PART ONE: Cash:  Is the payments king dying? or is the king creating its own separate kingdom?

Although is not exactly clear how the payments industry will evolve in the near future, we agree that 2018 is likely to be a significant year for the financial services industry: banks, eCommerce, fintechs, payment institutions and other alternative payment providers. We will cover cash first (cash is still king!), then we will discuss the opening of banking rails to NBFIs in some jurisdictions (Europe, US & other countries) and then we will end with a view on fintechs and the blockchain, mostly those engaged in X-Border Payments. We are planning the 3 articles in the following three issues, as we embark in our Blockchain Series event in Sao Paulo on March 21, the European Payment Opportunities Forum on May 16 and the IMTC Forum San Juan in June 5 & 6.

You can download the 9 page PDF file from here: http://bit.ly/future-cash

PAYMENTS: 2018 at the crossroads

Simon-Pierre de La Seigliere, the General Manager EMEA at Ingenico ePayments stated: “Experts predict that by 2020, nearly 60% of global online payments will be done via alternative payment methods. For this to be true in Europe, building brands that consumers can truly trust will be critical for success.“[1]

Even if M. de la Seigliere believes that Europe has been slower than some of its global counterparts to adopt new payment technologies, looking at the sector from the US, and the Americas, Europe seems at the forefront of change. While digital payments are changing the face of the industry, the old cash is resilient and the war on cash launched by banks, like the derisking war, has some silver lining glimmers for the industry. I agree with M. de La Seigliere, that the Payment Services Directive (PSD2) regulations coupled by increasing consumer demand for convenient and trustworthy payment methods, including the use of cash, is causing major disruptions to the traditional payment and banking landscape.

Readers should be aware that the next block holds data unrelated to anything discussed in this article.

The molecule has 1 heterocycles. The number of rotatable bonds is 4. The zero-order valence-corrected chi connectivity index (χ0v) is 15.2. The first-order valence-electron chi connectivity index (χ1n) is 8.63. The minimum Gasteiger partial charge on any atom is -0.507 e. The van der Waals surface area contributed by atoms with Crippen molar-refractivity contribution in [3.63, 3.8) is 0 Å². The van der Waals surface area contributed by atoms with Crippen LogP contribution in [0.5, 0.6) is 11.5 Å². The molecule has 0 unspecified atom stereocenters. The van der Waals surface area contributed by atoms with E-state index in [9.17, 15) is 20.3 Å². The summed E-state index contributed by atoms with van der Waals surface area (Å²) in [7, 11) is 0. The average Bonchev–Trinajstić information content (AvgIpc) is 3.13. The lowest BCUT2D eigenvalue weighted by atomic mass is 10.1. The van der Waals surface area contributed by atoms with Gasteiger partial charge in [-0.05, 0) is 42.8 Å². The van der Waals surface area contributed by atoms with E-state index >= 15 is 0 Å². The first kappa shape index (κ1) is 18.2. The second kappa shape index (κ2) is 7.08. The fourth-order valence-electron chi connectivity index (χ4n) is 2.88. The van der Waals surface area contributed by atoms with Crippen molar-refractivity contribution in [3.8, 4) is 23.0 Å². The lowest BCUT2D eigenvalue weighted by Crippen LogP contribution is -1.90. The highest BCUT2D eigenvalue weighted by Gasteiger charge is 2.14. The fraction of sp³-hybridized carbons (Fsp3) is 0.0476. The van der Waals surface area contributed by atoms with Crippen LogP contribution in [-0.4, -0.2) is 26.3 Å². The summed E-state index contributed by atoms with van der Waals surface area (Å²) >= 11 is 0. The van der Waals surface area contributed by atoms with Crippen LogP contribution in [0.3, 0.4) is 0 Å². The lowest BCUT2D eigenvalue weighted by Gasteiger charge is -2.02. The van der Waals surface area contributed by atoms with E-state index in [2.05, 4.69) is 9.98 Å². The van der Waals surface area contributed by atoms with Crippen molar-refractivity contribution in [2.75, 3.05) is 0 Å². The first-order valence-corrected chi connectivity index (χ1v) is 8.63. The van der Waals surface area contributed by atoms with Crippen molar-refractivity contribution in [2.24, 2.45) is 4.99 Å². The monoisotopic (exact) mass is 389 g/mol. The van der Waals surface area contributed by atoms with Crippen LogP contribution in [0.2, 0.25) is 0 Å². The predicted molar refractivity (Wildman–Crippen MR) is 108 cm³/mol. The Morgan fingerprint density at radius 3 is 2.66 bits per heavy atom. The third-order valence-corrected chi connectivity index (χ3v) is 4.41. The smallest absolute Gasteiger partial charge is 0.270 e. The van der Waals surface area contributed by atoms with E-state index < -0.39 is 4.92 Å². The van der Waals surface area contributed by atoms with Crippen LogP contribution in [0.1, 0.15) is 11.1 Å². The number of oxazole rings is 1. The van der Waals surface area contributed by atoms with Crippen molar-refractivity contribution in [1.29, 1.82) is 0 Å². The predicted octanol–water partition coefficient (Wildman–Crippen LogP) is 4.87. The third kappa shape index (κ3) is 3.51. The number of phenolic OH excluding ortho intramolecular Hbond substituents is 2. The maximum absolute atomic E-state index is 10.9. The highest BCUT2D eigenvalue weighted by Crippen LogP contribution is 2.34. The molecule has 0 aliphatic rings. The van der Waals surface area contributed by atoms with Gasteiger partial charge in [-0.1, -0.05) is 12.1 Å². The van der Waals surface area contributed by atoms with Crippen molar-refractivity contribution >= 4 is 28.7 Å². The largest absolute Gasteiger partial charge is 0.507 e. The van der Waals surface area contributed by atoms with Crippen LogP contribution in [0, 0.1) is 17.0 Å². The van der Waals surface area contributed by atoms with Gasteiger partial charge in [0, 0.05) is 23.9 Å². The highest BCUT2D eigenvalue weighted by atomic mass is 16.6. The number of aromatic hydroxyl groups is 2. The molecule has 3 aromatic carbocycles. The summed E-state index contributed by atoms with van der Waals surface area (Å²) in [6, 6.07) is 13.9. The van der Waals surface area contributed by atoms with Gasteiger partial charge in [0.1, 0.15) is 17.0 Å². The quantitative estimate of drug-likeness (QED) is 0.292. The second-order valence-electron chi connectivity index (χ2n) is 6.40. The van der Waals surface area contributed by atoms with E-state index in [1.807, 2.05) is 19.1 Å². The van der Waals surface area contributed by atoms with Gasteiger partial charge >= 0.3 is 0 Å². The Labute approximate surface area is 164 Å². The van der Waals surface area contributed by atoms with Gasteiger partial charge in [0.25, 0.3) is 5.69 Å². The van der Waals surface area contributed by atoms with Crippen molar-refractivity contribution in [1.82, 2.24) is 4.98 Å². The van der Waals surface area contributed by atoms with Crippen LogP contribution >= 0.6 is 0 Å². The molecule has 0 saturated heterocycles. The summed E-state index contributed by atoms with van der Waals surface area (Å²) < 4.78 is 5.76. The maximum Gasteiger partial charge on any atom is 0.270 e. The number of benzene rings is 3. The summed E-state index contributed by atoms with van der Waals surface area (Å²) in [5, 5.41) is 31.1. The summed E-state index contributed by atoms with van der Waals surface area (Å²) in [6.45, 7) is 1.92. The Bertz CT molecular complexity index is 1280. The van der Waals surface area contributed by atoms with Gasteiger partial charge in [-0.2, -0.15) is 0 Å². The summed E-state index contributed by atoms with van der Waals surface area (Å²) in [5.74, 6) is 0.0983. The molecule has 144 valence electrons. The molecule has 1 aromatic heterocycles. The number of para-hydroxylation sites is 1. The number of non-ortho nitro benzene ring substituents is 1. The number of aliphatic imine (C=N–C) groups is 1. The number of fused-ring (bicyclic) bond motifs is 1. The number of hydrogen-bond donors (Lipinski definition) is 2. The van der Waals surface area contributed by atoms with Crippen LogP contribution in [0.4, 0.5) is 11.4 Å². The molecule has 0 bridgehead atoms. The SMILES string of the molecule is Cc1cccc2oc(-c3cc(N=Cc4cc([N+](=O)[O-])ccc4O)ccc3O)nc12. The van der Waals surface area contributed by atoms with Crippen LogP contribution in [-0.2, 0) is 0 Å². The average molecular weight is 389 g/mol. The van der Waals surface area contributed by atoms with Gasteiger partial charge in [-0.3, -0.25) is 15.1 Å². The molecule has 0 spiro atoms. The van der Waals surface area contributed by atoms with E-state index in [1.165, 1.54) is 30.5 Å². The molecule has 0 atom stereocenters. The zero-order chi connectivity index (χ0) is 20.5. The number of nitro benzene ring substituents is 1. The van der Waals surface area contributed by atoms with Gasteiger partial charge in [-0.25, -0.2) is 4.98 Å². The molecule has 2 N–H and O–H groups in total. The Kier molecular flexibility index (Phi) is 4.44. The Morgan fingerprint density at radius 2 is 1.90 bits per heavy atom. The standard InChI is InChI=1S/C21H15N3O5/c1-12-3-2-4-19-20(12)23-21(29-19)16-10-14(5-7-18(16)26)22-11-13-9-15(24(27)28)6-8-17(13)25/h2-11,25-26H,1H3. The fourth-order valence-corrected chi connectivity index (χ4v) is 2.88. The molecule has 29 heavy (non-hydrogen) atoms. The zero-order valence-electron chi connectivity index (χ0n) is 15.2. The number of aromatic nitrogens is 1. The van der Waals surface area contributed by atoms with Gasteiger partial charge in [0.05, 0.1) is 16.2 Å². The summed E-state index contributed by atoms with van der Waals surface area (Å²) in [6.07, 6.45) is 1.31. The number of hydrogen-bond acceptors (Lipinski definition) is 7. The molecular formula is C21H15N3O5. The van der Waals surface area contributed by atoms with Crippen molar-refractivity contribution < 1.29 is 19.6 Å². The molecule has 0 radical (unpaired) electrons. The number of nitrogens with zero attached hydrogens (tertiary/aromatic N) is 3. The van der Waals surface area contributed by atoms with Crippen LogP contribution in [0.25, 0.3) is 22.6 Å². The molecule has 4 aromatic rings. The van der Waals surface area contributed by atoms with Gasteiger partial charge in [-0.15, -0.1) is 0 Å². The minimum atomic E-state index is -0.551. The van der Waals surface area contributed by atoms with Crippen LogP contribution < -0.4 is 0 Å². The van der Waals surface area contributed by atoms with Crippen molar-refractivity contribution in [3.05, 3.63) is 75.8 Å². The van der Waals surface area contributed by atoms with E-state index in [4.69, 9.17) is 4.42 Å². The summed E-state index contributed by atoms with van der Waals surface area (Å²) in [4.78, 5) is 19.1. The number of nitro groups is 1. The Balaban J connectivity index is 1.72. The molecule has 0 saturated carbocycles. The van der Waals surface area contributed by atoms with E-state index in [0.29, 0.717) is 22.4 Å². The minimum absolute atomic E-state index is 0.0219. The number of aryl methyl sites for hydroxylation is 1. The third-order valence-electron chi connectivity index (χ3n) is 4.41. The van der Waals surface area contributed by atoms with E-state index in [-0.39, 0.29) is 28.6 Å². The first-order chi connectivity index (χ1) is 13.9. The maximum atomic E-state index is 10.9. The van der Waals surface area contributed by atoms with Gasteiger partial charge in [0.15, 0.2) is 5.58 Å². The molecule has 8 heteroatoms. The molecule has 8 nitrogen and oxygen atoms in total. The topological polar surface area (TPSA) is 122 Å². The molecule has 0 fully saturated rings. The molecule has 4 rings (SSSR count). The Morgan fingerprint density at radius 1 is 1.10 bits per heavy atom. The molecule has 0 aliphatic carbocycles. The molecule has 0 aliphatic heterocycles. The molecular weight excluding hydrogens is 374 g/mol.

[1] http://bit.ly/2GPe6Oy


Why we need to talk about Cash every time we talk about payments? Because even if Banks & Card Companies are waging a war on cash, cash is still king. With the hype on digital, the trend towards cash-less payments is always a major discussion subject in our industry and that was the case on our IMTC WORLD 2017 conference in November in Miami. We had a round table on Online Money Transfers and a heated discussion ensued on where the online customers were coming from and whether they were changing from cash to digital. As a Moderator I stated that Western Union reported that only 20% of their online clients were moving from their brick & mortar space. Other Mixed Providers (MXPs – both online & cash-based) have reached the same conclusion, even mentioning conversion rates of clients lower than 10%. Our colleague Yakov Kofner stated in his blog [1] : “They [customers] will continue sending cash for decades to come with transition from offline (aka, “cash agents”) to online is crawling at 2% per year“.